There are many fun activities that go hand in hand with camping, including having a fire and launching fireworks. Be cautious with your dogs around these events as well. Keep the dog away from the fire and if your dogs are afraid of fireworks, keep them in a quiet place or, in extreme cases, use a calming agent.
Many owners have been looking into new trends for caring for dogs for these and other health issues, with the most common being homeopathic medicine. Essentially, these are natural medications that encourage the body to heal itself. It might be helpful to bring some of the most common homeopathic remedies on your camping trip, including Silica, which can expel harmful thorns and Borax, which can calm dogs during loud fireworks. One thing to remember with all homeopathic medicines is to use the remedies and not the powder or chemical versions.
Staycation Summer Fun
While there are plenty of dangers to be aware of while out on the road, you should also keep your dog safe during those summer staycations. If you have a backyard BBQ, be sure to keep the pooch away from the hot grill both to protect them from the heat and protect your other guests should the dog choose to jump up and knock the grill over. Also make sure to cover your outdoor trash cans because, during a party, everything from empty bottles of lighter fluid to bamboo skewers could make their way into the garbage and into your dog’s mouth.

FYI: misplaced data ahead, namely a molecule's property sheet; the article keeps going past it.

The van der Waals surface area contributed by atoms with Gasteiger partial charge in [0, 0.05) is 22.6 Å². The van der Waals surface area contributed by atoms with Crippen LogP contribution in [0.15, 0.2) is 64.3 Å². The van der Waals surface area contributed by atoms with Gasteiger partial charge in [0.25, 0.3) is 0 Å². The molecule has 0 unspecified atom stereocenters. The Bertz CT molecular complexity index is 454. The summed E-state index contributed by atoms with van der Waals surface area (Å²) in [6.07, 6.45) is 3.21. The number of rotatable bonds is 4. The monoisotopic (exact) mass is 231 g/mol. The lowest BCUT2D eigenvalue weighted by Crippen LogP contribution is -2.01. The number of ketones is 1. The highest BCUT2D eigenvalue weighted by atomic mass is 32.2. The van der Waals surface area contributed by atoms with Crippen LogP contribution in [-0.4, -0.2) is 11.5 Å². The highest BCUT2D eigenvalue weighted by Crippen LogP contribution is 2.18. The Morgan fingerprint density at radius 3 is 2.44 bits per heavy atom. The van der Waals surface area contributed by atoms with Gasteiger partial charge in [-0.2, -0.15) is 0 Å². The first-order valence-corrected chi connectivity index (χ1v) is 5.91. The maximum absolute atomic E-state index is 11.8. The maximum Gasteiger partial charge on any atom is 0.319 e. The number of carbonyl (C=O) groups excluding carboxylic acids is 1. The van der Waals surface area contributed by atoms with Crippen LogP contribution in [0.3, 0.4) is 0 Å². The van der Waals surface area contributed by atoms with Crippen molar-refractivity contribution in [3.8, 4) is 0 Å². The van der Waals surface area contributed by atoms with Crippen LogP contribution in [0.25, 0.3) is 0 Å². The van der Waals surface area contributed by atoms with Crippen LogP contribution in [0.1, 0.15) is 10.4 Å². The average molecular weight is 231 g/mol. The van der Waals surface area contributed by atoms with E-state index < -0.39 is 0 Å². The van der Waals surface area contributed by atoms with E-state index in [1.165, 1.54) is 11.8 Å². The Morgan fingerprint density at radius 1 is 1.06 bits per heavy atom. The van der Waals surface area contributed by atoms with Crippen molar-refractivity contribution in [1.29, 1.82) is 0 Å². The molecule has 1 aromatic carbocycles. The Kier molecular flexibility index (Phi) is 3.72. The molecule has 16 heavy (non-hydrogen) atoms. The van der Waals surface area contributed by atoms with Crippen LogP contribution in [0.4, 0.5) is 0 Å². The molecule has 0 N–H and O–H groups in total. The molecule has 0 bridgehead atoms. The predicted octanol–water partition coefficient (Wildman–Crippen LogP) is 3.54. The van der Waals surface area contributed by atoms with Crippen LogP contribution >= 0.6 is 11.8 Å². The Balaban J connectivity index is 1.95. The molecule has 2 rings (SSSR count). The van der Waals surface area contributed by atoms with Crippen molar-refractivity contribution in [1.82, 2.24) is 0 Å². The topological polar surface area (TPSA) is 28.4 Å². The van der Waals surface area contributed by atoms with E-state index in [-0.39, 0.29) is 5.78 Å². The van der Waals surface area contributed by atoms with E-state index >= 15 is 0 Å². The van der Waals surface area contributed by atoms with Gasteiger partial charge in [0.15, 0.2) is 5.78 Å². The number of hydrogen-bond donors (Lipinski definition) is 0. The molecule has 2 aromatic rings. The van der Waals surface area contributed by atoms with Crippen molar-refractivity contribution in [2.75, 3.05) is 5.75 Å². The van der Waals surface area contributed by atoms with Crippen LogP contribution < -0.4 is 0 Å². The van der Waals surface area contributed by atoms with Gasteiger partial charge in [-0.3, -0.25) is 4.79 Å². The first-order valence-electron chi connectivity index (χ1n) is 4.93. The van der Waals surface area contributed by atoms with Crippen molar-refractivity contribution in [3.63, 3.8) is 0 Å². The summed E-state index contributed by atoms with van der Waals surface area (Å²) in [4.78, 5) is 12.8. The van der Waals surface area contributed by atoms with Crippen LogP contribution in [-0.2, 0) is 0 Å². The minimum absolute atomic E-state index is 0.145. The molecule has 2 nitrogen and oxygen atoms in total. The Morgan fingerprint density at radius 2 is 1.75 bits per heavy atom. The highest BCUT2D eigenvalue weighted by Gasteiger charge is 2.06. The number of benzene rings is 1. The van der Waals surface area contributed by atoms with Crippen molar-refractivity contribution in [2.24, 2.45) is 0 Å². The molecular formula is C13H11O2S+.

If you desire to lay out by the pool, it is important to keep an eye on your dog, especially if you have a young puppy. Of course, you should always watch the pool and make sure there is a dependable fence for when you are not near it. If you want your pups to join you in the water, then train them how to exit the pool properly, and if they are just learning to swim, get them a life jacket so they can float along with you.
Of course, warmer summer temps may mean more walks to the dog park. When walking, always check the temperature of the pavement, and try to go during cooler times of the day, like early morning or late evening. While you are there, follow the rules of the park and make sure your pup is properly vaccinated. To keep your dog safe, it is important that you can recognize the signs of aggressive behaviors from the other pets including bared teeth and growling. In the unfortunate event that you or your dog is bitten by another, you need to have a plan in place including seeking immediate medical care, carefully documenting the incident, and reporting it to the proper authorities so your life can resume normally as soon as possible.
With its warm temperatures, increased freedom, and tons of stuff to do, summer is the best season of the year for you and your dog to take a vacation and relax. Just remember that when it comes to your pet, fun and responsibility go hand in hand.
Jori Hamilton is a writer from the pacific northwest. You can follow her on twitter @Jori Hamilton and see more of her work at writerjorihamilton.contently.com.
I like what you said about making sure to camp safely with pets. My husband and I were hoping to take our dog on a camping trip, but it’s too far away. We’ll have to board him instead, but it will be okay!